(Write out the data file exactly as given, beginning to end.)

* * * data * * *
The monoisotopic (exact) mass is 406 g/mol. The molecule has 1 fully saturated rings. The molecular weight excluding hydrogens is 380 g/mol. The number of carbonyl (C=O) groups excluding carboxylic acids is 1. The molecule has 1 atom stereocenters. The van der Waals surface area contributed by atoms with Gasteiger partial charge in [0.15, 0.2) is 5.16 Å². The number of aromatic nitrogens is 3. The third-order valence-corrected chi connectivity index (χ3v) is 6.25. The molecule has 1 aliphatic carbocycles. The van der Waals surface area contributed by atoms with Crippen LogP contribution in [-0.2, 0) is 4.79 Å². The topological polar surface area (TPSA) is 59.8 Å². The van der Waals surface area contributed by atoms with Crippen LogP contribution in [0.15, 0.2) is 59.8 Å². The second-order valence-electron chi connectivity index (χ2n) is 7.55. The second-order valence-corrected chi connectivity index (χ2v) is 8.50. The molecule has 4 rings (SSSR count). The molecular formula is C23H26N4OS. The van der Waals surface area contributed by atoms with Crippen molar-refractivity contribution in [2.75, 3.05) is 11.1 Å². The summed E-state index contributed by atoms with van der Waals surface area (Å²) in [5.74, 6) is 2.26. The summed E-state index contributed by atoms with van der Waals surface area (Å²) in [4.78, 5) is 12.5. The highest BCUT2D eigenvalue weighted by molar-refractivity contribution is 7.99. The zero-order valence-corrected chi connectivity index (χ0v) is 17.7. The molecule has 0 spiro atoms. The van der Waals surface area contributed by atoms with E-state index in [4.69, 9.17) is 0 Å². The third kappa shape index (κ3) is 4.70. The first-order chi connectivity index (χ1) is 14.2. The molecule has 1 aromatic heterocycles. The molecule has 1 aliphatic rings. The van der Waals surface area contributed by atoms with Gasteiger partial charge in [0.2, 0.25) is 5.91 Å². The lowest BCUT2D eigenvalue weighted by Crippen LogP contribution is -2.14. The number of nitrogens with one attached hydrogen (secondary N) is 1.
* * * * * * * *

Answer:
The monoisotopic (exact) mass is 406 g/mol. The molecule has 1 fully saturated rings. The molecular weight excluding hydrogens is 380 g/mol. The number of carbonyl (C=O) groups excluding carboxylic acids is 1. The molecule has 1 atom stereocenters. The van der Waals surface area contributed by atoms with Gasteiger partial charge in [0.15, 0.2) is 5.16 Å². The number of aromatic nitrogens is 3. The third-order valence-corrected chi connectivity index (χ3v) is 6.25. The molecule has 1 aliphatic carbocycles. The van der Waals surface area contributed by atoms with Crippen LogP contribution in [-0.2, 0) is 4.79 Å². The topological polar surface area (TPSA) is 59.8 Å². The van der Waals surface area contributed by atoms with Crippen LogP contribution in [0.15, 0.2) is 59.8 Å². The second-order valence-electron chi connectivity index (χ2n) is 7.55. The second-order valence-corrected chi connectivity index (χ2v) is 8.50. The molecule has 4 rings (SSSR count). The molecular formula is C23H26N4OS. The van der Waals surface area contributed by atoms with Crippen molar-refractivity contribution in [2.75, 3.05) is 11.1 Å². The summed E-state index contributed by atoms with van der Waals surface area (Å²) in [5.74, 6) is 2.26. The summed E-state index contributed by atoms with van der Waals surface area (Å²) in [4.78, 5) is 12.5. The highest BCUT2D eigenvalue weighted by molar-refractivity contribution is 7.99. The zero-order valence-corrected chi connectivity index (χ0v) is 17.7. The molecule has 0 spiro atoms. The van der Waals surface area contributed by atoms with E-state index in [4.69, 9.17) is 0 Å². The third kappa shape index (κ3) is 4.70. The first-order chi connectivity index (χ1) is 14.2. The molecule has 1 aromatic heterocycles. The molecule has 1 aliphatic rings. The van der Waals surface area contributed by atoms with Gasteiger partial charge in [0.2, 0.25) is 5.91 Å². The lowest BCUT2D eigenvalue weighted by Crippen LogP contribution is -2.14. The number of nitrogens with one attached hydrogen (secondary N) is 1.